SPA mourns loss of Lowitja O’Donohue
Sustainable Population Australia is mourning the loss of its former trustee, Dr Lowitja O’Donoghue, who died in Adelaide yesterday.
Dr O’Donohue was the inaugural chairperson of the Aboriginal and Torres Strait Islander Commission (ATSIC) and patron of the Lowitja Institute, a research institute for Aboriginal and Torres Strait Islander health and wellbeing.
SPA national president Jenny Goldie says her organisation was very proud to have her as a trustee for a few years in the early 2000s.
“Her accepting the position as a trustee indicated she endorsed our aims of achieving an ecologically sustainable population nationally and globally,” says Ms Goldie.
“Lowitja understood that population growth in Australia since European occupation had wrought untold damage on the natural environment on which we all depend.
“She was a woman of great integrity who managed to overcome the disadvantages of childhood in which she was removed from her Aboriginal mother at the age of two.
“She was always calm, never bitter, and a great Indigenous leader. We are grateful for having been connected to her for a few years at least,” says Ms Goldie.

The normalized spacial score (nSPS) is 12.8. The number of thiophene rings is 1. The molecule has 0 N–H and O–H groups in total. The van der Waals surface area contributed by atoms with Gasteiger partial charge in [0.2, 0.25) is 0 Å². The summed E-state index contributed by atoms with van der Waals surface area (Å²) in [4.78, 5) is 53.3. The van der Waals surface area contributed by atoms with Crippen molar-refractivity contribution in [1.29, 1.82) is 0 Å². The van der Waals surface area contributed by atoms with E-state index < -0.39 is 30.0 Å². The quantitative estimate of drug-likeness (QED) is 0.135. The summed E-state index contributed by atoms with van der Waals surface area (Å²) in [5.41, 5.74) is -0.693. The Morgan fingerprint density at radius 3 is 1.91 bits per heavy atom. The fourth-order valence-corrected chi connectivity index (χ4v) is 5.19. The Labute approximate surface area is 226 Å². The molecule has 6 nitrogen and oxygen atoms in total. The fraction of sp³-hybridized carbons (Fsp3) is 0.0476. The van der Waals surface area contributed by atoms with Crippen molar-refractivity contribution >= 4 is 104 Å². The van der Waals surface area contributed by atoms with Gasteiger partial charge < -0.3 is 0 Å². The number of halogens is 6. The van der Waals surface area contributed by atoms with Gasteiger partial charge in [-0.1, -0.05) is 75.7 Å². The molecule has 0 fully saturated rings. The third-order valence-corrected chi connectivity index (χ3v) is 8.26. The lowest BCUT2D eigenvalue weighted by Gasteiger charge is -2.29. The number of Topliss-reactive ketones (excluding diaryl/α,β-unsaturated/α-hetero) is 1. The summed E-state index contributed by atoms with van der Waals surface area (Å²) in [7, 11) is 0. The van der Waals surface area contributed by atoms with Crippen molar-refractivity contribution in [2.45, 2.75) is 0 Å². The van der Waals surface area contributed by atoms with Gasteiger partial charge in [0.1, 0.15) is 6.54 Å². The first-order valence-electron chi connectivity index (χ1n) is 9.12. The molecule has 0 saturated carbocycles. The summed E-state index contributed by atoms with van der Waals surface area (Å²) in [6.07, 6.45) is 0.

In her evidence to the Jones Inquiry into Carrying Capacity in 1994, Dr O’Donoghue said: “For Aboriginal people today, as in 1788, the land is not merely a resource to be exploited, a commodity to be traded; it is life itself….The Standing Committee’s reference scenario for the year 2045 has only worse to come – a population almost doubled in size, taking over more and more of the best land for housing, suffering greater pollution and congestion, and natural resources under increased threat of depletion and degradation. Such a prospect must be alarming for all Australians. For indigenous Australians it is doubly so, because the damage that will inevitably be caused to the land threatens the heart of our culture and our way of being.”